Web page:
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Not for the laid- back.

THE job of governor has always been seen as a sinecure. Over- the- hill politicians who needed to be " accommodated" were dispatched to Raj Bhavans across the country where at best, they were content being mere rubber stamps, at worst, agents for the ruling party at the Centre. Long before Narain Dutt Tiwari came along, most of us knew that the salubrious environments of the gubernatorial estates can make even workaholics lazy. Of course it was Tiwari who showed us how really laid- back the job was. When large parts of Andhra Pradesh burnt over Telangana, Tiwari was busy quelling the fire within his 86 year old frame.

Tiwari is the rule, but there are exceptions.

Years ago, there was Garry Saxena, the former RAW chief who had two stints as governor of the troubled Jammu and Kashmir in the 1990s.

His role in reviving the government machinery when insurgency was at its peak in the state can't be minimised. It is perhaps no coincidence that the most proactive governor now is another retired IPS officer, ESL Narasimhan, the former IB chief and governor of Chattisgarh. Last week, I had written about Narasimhan creating a history of sorts when he asked the Centre to restrain home minister P. Chidambaram from visiting the Naxal- hit districts of Chhattisgarh.

After Tiwari quit the Hyderabad Raj Bhavan in shame, Narasimhan was concurrently assigned the Hyderabad job and in less than a week, the results are there for all to see. Last week, the Centre summoned him to Delhi for consultations. This has raised eyebrows since, when a state government is in office, it is the chief minister that New Delhi interacts with. The call to Narasimhan is a sure sign that the Centre thinks he has started well. Repulsive as their efforts were, the TV channel that did a sting operation on Tiwari's alleged romp may have done the people of Andhra Pradesh a favour by forcing him to quit.

There is no better replacement than Narasimhan who has got the confidence of 10 Janpath and shares a good rapport with the national security advisor M. K. Narayanan. Narasimhan got down to work right away, and spent New Year's Eve not in Raipur but in Hyderabad. In less than a week that he has been in charge, the stand- in governor has initiated a series of measures that have raised confidence levels in the ruling establishment.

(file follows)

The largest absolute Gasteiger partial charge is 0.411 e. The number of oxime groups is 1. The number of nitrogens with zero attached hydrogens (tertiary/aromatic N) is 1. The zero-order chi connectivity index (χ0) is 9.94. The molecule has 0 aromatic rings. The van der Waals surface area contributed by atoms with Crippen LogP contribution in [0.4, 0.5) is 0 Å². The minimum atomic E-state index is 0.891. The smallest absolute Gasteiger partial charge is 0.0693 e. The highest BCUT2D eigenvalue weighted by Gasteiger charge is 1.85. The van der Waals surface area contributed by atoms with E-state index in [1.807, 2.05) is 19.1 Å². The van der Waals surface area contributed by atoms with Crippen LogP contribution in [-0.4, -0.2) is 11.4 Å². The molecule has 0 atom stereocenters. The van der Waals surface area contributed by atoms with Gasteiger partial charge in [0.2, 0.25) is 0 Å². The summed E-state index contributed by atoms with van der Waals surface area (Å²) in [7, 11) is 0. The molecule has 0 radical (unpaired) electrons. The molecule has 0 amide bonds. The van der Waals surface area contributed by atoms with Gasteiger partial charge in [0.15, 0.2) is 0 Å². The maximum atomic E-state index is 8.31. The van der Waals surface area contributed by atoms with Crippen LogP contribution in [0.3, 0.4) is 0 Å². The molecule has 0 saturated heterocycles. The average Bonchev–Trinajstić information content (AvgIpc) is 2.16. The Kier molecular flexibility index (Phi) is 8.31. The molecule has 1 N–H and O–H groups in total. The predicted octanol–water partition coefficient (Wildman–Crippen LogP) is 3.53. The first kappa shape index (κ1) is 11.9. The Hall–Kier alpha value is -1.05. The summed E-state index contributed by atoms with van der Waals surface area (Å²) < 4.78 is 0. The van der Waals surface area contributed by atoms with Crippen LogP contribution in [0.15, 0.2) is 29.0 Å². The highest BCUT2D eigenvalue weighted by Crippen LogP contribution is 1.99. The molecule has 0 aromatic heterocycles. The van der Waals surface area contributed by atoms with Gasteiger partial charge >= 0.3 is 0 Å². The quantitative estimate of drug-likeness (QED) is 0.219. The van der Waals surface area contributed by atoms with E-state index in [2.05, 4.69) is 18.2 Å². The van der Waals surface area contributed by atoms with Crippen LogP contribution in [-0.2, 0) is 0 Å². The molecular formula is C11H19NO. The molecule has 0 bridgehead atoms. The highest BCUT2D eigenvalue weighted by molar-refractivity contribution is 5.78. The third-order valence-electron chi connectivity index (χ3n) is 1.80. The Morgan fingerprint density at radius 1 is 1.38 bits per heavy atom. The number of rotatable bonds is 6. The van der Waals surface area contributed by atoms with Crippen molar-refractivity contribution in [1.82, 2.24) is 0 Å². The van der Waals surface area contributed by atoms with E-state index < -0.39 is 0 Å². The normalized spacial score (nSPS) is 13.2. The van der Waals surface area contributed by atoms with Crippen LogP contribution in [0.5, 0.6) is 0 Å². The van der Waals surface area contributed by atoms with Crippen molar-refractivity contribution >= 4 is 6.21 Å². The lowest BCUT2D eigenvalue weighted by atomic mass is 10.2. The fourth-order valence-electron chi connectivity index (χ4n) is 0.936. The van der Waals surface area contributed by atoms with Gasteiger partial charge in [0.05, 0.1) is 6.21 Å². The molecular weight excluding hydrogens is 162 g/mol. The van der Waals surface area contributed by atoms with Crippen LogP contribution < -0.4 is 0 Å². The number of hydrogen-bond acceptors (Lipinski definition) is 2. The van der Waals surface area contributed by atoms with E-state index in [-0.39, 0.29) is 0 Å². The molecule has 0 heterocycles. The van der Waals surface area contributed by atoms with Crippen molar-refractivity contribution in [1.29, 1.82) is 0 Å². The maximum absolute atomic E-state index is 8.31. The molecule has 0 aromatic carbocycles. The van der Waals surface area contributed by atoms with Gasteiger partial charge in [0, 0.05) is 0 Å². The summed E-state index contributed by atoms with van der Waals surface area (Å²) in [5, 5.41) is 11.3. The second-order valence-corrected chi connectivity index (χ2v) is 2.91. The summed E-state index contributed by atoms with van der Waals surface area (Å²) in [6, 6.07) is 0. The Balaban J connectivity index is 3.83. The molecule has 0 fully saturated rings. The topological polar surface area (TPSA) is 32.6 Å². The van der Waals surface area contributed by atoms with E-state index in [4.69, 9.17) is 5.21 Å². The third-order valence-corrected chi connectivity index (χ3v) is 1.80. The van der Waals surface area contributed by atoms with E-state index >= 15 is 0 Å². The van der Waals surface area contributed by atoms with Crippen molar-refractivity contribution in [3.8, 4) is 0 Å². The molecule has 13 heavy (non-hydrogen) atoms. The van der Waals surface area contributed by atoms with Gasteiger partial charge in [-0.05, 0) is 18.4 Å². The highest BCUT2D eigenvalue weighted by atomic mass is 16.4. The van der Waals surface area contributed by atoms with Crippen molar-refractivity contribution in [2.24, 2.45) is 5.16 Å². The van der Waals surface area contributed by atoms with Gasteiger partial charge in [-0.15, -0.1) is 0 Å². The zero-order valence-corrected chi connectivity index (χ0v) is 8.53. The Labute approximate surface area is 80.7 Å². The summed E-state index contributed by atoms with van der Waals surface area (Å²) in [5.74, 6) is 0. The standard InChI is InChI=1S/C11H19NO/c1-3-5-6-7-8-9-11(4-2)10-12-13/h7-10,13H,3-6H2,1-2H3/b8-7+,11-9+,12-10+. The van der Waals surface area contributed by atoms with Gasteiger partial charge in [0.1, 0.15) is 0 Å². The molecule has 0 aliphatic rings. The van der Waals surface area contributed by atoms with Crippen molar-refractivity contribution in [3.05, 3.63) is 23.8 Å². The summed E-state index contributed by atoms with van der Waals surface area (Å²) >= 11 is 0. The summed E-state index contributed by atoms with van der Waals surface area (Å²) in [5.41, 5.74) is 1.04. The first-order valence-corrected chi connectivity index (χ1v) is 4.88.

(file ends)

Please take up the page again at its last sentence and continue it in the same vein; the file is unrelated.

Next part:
On his first day at work, he met with a cross section of the political leaders in Hyderabad. Shortly after he met the TRS's Chandrasekhar Rao, Narasimhan spoke to Narayanan, the Prime Minister's secretary TKA Nair and home secretary G. K. Pillai. The feed- ESL Narasimhan back from him was in line with the initiatives that the Centre had in mind for the state. As far as creation of the new Telangana state was concerned, his advice was that " nothing need be done in a hurry". Another document marked " Top Secret" dispatched to New Delhi last Wednesday had detailed minutes of his interactions with leaders of 14 political parties in the state ranging from the Congress, the TDP, the Left and the BJP besides details of his meetings with chief minister K Rosiah and members of his cabinet. He made independent assessments of the likely impact that the impending bandh called by opposition parties would have on various parts of the state.

The Joint Director of IB posted in Hyderabad was asked to send twice daily reports on the law and order situation, especially the safety and security of the many central government installations spread across the state. His impeccable credentials as an officer give him the right to pick up his mobile phone and talk directly to the Home Minister and senior officials in the PMO as well as summon senior Central and state officials for discussions.

The lure of a long stint in the Raj Bhavan is too irresistible for politicians whose best days are behind them. Andhra Pradesh has shown that a governor's job is not a time- pass occupation. In the few days he has been in charge, Narasimhan has already made a difference. There is a moral in this. If a pesky retired politician has to be accommodated, give him a PSU chairmanship or some such thing.

The company will already have been milked so dry, there will be nothing left to be lost.

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Publication:Mail Today (New Delhi, India)
Date:Jan 4, 2010
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